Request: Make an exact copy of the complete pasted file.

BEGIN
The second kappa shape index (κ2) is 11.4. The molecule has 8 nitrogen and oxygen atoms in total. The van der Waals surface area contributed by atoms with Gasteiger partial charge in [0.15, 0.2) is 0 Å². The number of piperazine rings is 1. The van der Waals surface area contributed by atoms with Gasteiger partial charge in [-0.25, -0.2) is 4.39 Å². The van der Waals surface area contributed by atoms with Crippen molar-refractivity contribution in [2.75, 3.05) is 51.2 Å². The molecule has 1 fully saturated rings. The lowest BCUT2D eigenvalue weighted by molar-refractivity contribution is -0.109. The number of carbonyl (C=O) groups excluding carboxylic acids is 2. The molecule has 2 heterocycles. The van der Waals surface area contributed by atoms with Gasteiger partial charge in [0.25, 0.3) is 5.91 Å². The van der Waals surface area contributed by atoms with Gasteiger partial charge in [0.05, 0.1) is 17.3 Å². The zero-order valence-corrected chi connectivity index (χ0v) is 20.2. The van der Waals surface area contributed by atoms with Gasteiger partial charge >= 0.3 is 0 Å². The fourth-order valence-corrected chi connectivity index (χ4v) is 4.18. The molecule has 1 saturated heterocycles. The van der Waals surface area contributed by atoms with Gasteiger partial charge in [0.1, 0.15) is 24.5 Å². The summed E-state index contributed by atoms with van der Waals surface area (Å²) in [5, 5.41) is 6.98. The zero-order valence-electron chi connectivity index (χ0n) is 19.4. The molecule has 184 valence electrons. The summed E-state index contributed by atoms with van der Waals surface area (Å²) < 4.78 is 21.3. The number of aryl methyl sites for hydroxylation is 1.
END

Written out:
The second kappa shape index (κ2) is 11.4. The molecule has 8 nitrogen and oxygen atoms in total. The van der Waals surface area contributed by atoms with Gasteiger partial charge in [0.15, 0.2) is 0 Å². The number of piperazine rings is 1. The van der Waals surface area contributed by atoms with Gasteiger partial charge in [-0.25, -0.2) is 4.39 Å². The van der Waals surface area contributed by atoms with Crippen molar-refractivity contribution in [2.75, 3.05) is 51.2 Å². The molecule has 1 fully saturated rings. The lowest BCUT2D eigenvalue weighted by molar-refractivity contribution is -0.109. The number of carbonyl (C=O) groups excluding carboxylic acids is 2. The molecule has 2 heterocycles. The van der Waals surface area contributed by atoms with Gasteiger partial charge in [0.25, 0.3) is 5.91 Å². The van der Waals surface area contributed by atoms with Gasteiger partial charge in [0.05, 0.1) is 17.3 Å². The zero-order valence-corrected chi connectivity index (χ0v) is 20.2. The van der Waals surface area contributed by atoms with Gasteiger partial charge >= 0.3 is 0 Å². The fourth-order valence-corrected chi connectivity index (χ4v) is 4.18. The molecule has 1 saturated heterocycles. The van der Waals surface area contributed by atoms with Gasteiger partial charge in [0.1, 0.15) is 24.5 Å². The summed E-state index contributed by atoms with van der Waals surface area (Å²) in [5, 5.41) is 6.98. The zero-order valence-electron chi connectivity index (χ0n) is 19.4. The molecule has 184 valence electrons. The summed E-state index contributed by atoms with van der Waals surface area (Å²) < 4.78 is 21.3. The number of aryl methyl sites for hydroxylation is 1.